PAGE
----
It’s not unusual to hear a full symphony take on works of popular culture. Screenings of blockbuster fantasy franchises are often paired with live orchestral accompaniment and the “Pops” orchestra format is built upon the idea that audiences love hearing their favorite Top 40 tunes arranged for strings, woodwind and brass.
But when Jessica Bejarano, conductor and founder of the San Francisco Philharmonic, debuts Alta Sinfónica this Saturday at the Herbst Theatre, the East Los Angeles native will raise her baton over something many will likely find novel. For one night only, Bejarano’s orchestra will accompany a lineup of California rap, hip-hop, reggaeton and dancehall artists.
With Bejarano’s ensemble behind them, Snow Tha Product, Oscar Cortez and Los Rakas will take center stage on Saturday night, reimagining their hits for both ride-or-die fans and SF Philharmonic regulars who may be unfamiliar with this contemporary canon.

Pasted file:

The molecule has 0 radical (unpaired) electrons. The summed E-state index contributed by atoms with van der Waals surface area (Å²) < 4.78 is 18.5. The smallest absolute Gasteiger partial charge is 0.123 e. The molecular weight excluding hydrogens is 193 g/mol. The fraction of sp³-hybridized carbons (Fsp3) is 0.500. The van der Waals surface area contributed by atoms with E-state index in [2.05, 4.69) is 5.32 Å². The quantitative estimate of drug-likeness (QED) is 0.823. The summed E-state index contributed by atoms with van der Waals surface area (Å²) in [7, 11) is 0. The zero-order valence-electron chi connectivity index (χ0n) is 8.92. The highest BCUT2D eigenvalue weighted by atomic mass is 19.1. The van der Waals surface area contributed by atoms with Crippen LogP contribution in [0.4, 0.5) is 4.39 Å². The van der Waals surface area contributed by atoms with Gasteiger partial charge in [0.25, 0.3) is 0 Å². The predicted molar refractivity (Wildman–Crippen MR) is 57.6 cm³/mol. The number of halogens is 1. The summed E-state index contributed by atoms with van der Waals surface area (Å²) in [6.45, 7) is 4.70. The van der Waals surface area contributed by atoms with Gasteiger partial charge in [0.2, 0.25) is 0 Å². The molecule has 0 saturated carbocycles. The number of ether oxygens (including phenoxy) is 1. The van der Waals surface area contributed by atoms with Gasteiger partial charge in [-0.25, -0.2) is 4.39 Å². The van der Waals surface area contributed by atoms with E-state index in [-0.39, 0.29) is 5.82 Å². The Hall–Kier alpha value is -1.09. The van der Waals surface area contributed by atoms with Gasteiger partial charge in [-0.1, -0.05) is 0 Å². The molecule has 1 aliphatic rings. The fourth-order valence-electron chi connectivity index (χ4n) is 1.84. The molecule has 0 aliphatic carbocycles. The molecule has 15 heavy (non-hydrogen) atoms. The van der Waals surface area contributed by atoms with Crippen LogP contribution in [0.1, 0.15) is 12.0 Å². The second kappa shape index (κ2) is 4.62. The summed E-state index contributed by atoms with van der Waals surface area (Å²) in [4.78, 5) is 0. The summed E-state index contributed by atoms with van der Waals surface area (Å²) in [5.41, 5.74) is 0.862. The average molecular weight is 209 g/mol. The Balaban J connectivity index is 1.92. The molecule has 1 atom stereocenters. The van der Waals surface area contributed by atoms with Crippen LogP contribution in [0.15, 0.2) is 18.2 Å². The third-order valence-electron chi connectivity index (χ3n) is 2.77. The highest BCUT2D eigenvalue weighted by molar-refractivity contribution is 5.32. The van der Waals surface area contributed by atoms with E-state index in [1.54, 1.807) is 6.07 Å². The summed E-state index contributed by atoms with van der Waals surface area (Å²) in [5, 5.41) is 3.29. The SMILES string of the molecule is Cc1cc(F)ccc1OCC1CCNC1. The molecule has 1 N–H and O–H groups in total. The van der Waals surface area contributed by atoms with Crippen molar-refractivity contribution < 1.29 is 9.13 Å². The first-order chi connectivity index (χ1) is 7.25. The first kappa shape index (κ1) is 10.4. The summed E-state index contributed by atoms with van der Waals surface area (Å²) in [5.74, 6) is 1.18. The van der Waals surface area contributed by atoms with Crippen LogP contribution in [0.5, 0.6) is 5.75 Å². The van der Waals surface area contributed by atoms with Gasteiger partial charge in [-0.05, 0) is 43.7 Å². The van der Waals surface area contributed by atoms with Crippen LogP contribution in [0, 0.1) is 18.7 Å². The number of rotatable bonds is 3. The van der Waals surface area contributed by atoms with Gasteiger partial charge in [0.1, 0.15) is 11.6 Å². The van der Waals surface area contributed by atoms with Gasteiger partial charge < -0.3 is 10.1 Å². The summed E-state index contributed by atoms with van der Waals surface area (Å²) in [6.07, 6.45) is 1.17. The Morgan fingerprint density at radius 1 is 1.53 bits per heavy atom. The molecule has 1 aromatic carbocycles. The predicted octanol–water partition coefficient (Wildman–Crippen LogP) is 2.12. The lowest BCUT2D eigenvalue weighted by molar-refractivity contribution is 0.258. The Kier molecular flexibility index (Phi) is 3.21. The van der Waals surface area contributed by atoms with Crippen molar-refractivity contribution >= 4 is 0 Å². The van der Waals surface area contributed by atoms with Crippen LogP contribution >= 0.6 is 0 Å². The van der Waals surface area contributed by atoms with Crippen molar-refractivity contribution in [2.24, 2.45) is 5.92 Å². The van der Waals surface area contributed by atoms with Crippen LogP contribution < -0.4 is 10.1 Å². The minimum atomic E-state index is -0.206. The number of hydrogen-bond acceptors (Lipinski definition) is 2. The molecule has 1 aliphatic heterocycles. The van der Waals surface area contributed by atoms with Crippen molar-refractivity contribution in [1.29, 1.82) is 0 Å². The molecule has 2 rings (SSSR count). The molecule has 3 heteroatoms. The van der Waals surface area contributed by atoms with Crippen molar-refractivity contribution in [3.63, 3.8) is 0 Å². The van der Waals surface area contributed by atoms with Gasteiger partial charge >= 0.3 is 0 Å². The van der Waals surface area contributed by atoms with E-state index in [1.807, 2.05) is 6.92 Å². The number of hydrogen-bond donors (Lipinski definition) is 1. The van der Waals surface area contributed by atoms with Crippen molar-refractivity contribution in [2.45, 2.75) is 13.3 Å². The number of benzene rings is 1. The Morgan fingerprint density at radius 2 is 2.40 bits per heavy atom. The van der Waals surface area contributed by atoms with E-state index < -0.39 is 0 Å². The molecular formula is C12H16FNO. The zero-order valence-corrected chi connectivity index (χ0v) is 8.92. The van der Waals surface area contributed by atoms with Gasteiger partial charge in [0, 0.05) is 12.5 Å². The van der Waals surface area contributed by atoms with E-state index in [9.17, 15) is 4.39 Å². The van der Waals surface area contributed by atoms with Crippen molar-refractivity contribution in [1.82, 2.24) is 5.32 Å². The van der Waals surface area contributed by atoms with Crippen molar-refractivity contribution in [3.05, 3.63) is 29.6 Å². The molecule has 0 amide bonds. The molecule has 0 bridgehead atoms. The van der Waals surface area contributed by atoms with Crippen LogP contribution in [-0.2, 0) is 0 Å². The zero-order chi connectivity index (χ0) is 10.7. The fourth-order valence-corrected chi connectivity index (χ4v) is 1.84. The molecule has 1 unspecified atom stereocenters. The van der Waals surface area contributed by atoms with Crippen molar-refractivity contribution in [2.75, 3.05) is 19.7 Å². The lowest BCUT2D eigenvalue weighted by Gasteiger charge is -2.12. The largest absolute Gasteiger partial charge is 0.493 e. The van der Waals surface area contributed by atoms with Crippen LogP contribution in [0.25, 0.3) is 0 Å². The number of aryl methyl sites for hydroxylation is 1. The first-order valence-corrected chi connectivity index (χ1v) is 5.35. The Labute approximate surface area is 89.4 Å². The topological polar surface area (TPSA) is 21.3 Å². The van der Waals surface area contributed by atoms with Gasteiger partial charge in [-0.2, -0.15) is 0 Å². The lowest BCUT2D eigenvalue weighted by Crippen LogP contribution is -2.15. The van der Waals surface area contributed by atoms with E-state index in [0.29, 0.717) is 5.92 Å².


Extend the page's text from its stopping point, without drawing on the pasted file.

In addition to the headliners’ hits, Bejarano told The Standard that the audience can expect to hear an orchestral arrangement of Daddy Yankee’s “Gasolina,” and at least a couple of favorites by Lady Gaga and Bad Bunny.
Originally hailing from San Jose, Snow Tha Product (née Claudia Alexandra Madriz Meza) is a Latin Grammy-nominated rapper who found her musical voice through mariachi. After signing to Atlantic Records in 2012, she released the single “Cali Love,” which samples 2Pac’s old school classic. Bejarano said she’s been mesmerized by Madriz Meza’s stage presence and freestyle dexterity during rehearsals. “She has incredible flow.”
Oscar Cortez grew up not far from Bejarano in East LA, and the matriarchs in his family sealed his fate as a songwriter when they handed him musical instruments rather than toys as a young child. Today, Cortez combines contemporary poetry with corridos balladry.
Raka Rich and Raka Dun will only have to cross the Bay to join Bejarano’s ensemble on stage this Saturday. Together they make up Los Rakas, an Oakland-based Afro-Latino hip-hop and dancehall duo who are originally from Panama.
SF Philharmonic’s arrangers worked closely with the guest artists to adapt their instrumentals for a full-fledged orchestra, with full string, woodwind, brass and percussion sections. The addition of an electric guitar section will crank the pops orchestra format to 11.
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Saturday, Oct. 1 at 7:30 p.m. | $25
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